Many share the date of their first symptoms – Day One – to mark the beginning of a journey with an indeterminate end.

For Davis that was March 25, when she struggled to decipher a text message from friends and later found she had a fever.

In “a hotspot within a hotspot” in Brooklyn, New York, she quickly realised it was Covid-19 and expected the illness to pass quickly.

It did not.

In April, as her neurological symptoms worsened, Davis found a Slack support group run by queer feminist wellness collective Body Politic that was attracting members from around the world.

Within days, Davis joined several other members with research backgrounds to launch a patient survey, hoping data would help sketch out a clearer picture of coronavirus recoveries.

The study involved 640 people – mainly women in the US who most readily responded – and was completed at lightning speed.

It flagged symptoms like fatigue and brain fog that were not yet widely recognised.

In London, Ondine Sherwood was suffering fatigue, post-exertional malaise and gastrointestinal problems when she discovered the Body Politic group and was “astonished” to see so many people with similar – or worse – symptoms.

She was among a group of British members who decided to form their own organisation, Long Covid SOS, to send a message to the government.

But how?

“We thought we might march on parliament, which of course would have been impossible because most of us wouldn’t have had the strength or the ability to march, so we thought maybe we would go in wheelchairs, but it was lockdown,” said Sherwood, a systems developer.

In the end they made a film montage of “long-hauler” stories called “Message in a Bottle” and shared it online, hoping to raise the profile of long Covid.

It worked: The film caught the eye of the WHO and the group was tasked with gathering patients for an August meeting that saw Davis present the Body Politic study and included stories of long-haul children and testimony from doctors with persistent symptoms.

The WHO has since said more research is needed into why symptoms persist and called on governments to recognise the condition.

But many patients struggle to be believed, particularly without a positive test.

Pauline Oustric represented patient groups in France, Spain, Italy and Finland at the WHO meeting, calling for recognition, research, rehabilitation and better communication.

The 27-year-old French national fell ill in March while working on her PhD at Britain’s Leeds University.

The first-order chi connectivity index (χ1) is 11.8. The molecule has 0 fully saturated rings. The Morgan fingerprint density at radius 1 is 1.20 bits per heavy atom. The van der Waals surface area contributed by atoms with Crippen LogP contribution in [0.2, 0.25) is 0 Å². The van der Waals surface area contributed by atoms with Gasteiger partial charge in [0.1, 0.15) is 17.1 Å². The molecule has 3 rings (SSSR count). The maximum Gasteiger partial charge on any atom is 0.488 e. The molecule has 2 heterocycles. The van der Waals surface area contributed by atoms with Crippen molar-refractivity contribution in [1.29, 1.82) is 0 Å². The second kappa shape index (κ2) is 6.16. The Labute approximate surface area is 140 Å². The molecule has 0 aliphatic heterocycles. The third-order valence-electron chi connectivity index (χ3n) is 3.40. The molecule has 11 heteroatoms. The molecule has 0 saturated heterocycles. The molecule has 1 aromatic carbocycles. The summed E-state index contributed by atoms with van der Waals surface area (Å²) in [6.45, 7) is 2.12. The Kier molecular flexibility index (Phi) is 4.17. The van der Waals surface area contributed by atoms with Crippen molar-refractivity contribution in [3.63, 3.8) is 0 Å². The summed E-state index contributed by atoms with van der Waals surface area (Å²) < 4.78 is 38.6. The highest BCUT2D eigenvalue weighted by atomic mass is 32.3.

She spent several months incapacitated and struggling to get help from health authorities, who told her she was not in a high risk group, before being repatriated to France in June in a wheelchair.

There she worked with other patients to set up a long Covid association, with the French hashtag apresJ20 – after day 20.

In Italy, where long Covid is not officially recognised, 59-year-old Morena Colomb was told by her doctor she should seek psychiatric help for her ongoing symptoms.

Colomb, who has lobbied the government for recognition, set up the Facebook support group “We who have defeated Covid” that now has 10,000 members.

“I don’t feel alone anymore, I don’t feel crazy,” she told AFP.

Juno Simorangkir, 36, created the “Covid Survivor Indonesia” group after finding support on the Body Politic network for his symptoms including heart palpitations, “extreme fatigue” and tinnitus.

Covid-19 is a “taboo”, he said, and those with long-term symptoms can face disbelief from doctors, employers and even family.

A key challenge is a lack of information about the symptoms and scale of long Covid.

Research published in July by the US Centers for Disease Control and Prevention found that 35 per cent of symptomatic adults had not returned to normal two to three weeks after testing positive.

A study by the Desert Research Institute in Nevada, which has not yet been peer-reviewed, found that around a quarter of confirmed cases still had at least one symptom after 90 days.

Davis and her Patient-led Research colleagues have been praised as “citizen scientists” by the head of the US National Institutes of Health.

Their ongoing patient survey involves almost 5,000 participants in 72 countries.

Davis said common lingering effects include respiratory problems, memory loss, difficulty concentrating and in tasks “like being able to drive, or watch your kids, or work.”

Many also suffer post-exertional malaise, drawing comparisons with myalgic encephalomyelitis and chronic fatigue syndrome, although she cautions that more research is needed.

Nisreen Alwan, an Associate Professor in Public Health at Britain’s University of Southampton and a long-hauler, has campaigned for governments to count more than the virus death toll.

But she said defining recovery could be complicated, with some patients avoiding activities that trigger symptoms.

“You’re adapting your life so that you can function,” she told AFP, adding that she now limits exercise and has even changed her sitting position.

A specialist long Covid clinic in Paris diagnosed Oustric with dysautonomia – a disorder of the autonomic nervous system.

She is back living with her parents and can only work on her thesis in 30 minute bursts.

“Research-wise it’s impacted me a lot and life-wise, I can’t do any physical activity, I can’t lift things, I have pain every day, I’m on lots of medicines. My life is a bit of a mess,” she told AFP.